Label Samples in QGIS

Open QGIS and import your initial image dataset (Landsat 8 scene) and the newly created point shapefile validation_RF.shp containing the test samples from the previous section. Display the image data using a RGB composite of your choice (see section Visualization in QGIS). A good, high-contrast presentation makes it easier to interpret the scene during validation:

Landsat 8 scene (RGB 543) and point shapefile containing the test samples

For visual support, we also want to look at the high-resolution information provided by Google Maps. Starting from the main menu of QGIS, navigate via Web > OpenLayers Plugin > Google Maps > Google Satellite to the satellite data from Google:

Use the OpenLayers Plugin to import Google Maps imagery to your QGIS project

If you do not use our VM, you must first install the OpenLayers Plugin manually. See this guide to learn how to install a plugin.
Your data may look slightly rotated after the import of external Google Maps imagery. This is because the Google Maps data are subject to a different projection and they can not be reprojected on-the-fly. Because of this, your data will be temporarily adjusted so that everything is on top of each other.
Right click your point shapefile (“validation_RF.shp”) and choose “Open Attribute Table”. Enable the editing features by pressing the pencil in the toolbar of the attribute table:

Enable editing of attributes

Now press the “new field” button in the toolbar to add a new column to the attribute table into which we will write the correct class labels. We just want to enter the number for the corresponding class, instead of typing the complete class names every time. So we need an integer column, which we call “validclass”. Copy the following settings and confirm with OK:

New attribute settings

Reminder: You wonder what numbers represent which class? Look again at section Prepare Samples in R. Starting from our training polygon shapefile, we were able to display the individual class labels and the corresponding class IDs in the following step. The order results according to the alphabetical sorting of the class names:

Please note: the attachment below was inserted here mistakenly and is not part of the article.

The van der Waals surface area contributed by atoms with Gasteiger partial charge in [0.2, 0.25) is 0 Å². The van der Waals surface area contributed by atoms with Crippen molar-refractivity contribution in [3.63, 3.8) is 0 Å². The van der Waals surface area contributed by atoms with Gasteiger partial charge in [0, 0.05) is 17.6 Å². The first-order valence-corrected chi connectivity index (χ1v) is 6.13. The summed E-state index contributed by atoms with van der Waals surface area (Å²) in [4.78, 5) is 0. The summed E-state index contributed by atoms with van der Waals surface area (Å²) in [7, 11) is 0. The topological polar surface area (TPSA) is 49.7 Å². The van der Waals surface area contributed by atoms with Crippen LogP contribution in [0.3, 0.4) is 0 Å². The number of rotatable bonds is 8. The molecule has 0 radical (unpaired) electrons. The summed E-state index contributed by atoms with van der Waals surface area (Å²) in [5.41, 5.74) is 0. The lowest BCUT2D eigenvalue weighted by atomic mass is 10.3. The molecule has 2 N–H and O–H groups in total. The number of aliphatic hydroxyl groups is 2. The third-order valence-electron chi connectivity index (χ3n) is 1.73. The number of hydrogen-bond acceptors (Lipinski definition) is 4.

## [1] "baresoil"  "forest"    "grassland" "urban_hd"  "urban_ld"  "water"

for (i in 1:length(unique(shp$classes))) {cat(paste0(i, " ", levels(as.factor(shp$classes))[i]), sep="\n")}
## 1 baresoil
## 2 forest
## 3 grassland
## 4 urban_hd
## 5 urban_ld
## 6 water

Write down the classification key! A wrong labeling of the points would be fatal for your validation statistics!

If the class IDs are finally known, you can start:
Zoom to a scale level that allows you to differentiate your target classes in Google Earth. Then click on the left part of a line in the attribute table to highlight/select it. Once selected, press the icon “Zoom to selected Features” in the toolbar or simply Control+J on your keyboard to automatically navigate to the respective point in the Map View:

Select a point and automatically zoom to it

Use both your initial dataset (Landsat 8) and any high-resolution information (Google Maps) to decide which class the pixel that contains the point belongs to.

Validate random stratified points by low resolution Landsat 8 data (initial dataset)

Validate random stratified points by high resolution Google Maps imagery